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We've Invented The Vaccines, Now Let's Ensure They're Delivered

This post was originally published on HuffPost Canada

By: Maryam Rehman | Toronto, Canada

As I walked through the doors of the hospital, it was hard not to feel relief, considering the facilities that everyone there had been given. As soon as I did, the realization that also hit me was that not everyone was given the same resources as us. In Ontario, we've always been extremely lucky to be given access to universal healthcare, and access it when needed. Not everyone, everywhere in the world is given that opportunity.

The third Sustainable Development Goal is Good Health and Well-Being, the aim being to "ensure healthy lives and promote well-being for all at all ages."

In the timespan between the inauguration of the Millennium Development Goals, and 2015, our medical technologies have advanced considerably. It's not a matter of how many new diseases we've found cures for, it's a matter of how we've managed to distribute vaccines, and other services to some of the most inaccessible people in the world.

1. Globally, the number of deaths of children under five years of age fell from 12.7 million in 1990 to 6.3 million in 2013.

2. In developing countries, the percentage of underweight children under five years old dropped from 28 per cent in 1990 to 17 per cent in 2013.

3. Globally, new HIV infections declined by 38 per cent between 2001 and 2013.

4.Existing cases of tuberculosis are declining, along with deaths among HIV-negative tuberculosis cases.

5. In 2010, the world met the United Nations Millennium Development Goals target on access to safe drinking-water, as measured by the proxy indicator of access to improved drinking-water sources, but more needs to be done to achieve the sanitation target.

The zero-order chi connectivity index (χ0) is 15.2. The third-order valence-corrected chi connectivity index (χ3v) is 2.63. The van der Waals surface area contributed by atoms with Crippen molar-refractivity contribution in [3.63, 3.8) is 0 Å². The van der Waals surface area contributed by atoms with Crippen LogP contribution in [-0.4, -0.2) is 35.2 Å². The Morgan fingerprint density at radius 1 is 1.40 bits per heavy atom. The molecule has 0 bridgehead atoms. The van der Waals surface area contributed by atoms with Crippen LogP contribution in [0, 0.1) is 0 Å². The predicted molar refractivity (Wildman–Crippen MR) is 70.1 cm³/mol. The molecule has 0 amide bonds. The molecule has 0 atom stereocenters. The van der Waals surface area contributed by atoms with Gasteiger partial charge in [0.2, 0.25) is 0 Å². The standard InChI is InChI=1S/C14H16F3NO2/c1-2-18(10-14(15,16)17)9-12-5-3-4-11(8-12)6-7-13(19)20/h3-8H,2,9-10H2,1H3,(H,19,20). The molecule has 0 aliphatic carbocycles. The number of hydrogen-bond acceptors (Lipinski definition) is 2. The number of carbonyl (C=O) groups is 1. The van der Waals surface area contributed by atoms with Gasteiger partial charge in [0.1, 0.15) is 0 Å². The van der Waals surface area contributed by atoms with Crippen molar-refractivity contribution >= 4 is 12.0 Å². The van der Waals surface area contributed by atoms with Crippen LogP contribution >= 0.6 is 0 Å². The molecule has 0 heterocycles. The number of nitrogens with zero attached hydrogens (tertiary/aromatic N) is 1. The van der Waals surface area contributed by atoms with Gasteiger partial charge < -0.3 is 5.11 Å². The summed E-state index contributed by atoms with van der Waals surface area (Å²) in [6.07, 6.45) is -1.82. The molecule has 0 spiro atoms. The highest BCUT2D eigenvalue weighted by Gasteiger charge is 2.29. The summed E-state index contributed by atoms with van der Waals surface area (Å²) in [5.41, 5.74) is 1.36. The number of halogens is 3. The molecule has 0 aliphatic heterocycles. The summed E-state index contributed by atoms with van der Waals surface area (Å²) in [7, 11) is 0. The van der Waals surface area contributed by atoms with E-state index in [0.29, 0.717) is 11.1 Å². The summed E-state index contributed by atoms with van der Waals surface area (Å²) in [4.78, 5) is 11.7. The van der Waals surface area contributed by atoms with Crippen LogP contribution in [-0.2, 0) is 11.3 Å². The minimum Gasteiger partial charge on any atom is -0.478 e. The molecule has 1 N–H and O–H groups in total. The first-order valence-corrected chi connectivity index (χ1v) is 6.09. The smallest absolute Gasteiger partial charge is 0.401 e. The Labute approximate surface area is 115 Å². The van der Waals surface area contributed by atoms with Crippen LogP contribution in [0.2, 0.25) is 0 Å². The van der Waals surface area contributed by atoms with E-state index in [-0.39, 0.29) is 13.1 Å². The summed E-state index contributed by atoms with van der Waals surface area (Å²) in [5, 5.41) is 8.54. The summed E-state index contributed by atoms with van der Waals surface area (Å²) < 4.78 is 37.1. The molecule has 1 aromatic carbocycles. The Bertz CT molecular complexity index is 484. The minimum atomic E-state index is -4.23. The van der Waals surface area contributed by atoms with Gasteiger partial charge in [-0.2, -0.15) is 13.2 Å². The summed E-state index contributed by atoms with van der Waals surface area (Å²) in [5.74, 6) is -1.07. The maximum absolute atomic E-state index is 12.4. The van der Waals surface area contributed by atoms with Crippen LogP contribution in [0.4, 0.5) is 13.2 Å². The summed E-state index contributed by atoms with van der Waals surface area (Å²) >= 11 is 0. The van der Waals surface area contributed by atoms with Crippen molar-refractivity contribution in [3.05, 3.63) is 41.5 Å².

One of the main challenges that comes in the way of our achieving this Global Goal, is the delivery of vaccines. Vaccines are responsible for saving the lives of millions each year. As stated by the National Health Service of England: "Due to vaccinations, we no longer see smallpox, and polio has almost been eradicated. No wonder vaccination is considered a modern miracle. Vaccination is one of the greatest breakthroughs in modern medicine. No other medical intervention has done more to save lives and improve quality of life." Vaccines and immunization are one of the most successful medical breakthroughs, resulting in many accomplishments, as listed above.

We have observed many changes in developed countries like the U.S. where diseases were attacking the population at an uncontrollable speed. How Stuff Works Health reported:

According to the U.S. Census Bureau, the average life expectancy at the beginning of the 20th century was 47.3 years. A century later, that number had increased to 77.85 years, due largely to the development of vaccinations and other treatments for deadly diseases. Of course, vaccines and treatments only work if they're given, which is why many of these diseases still persist in poorer, developing countries. Despite the success of vaccines, only one of these diseases -- smallpox -- has been erased from the globe.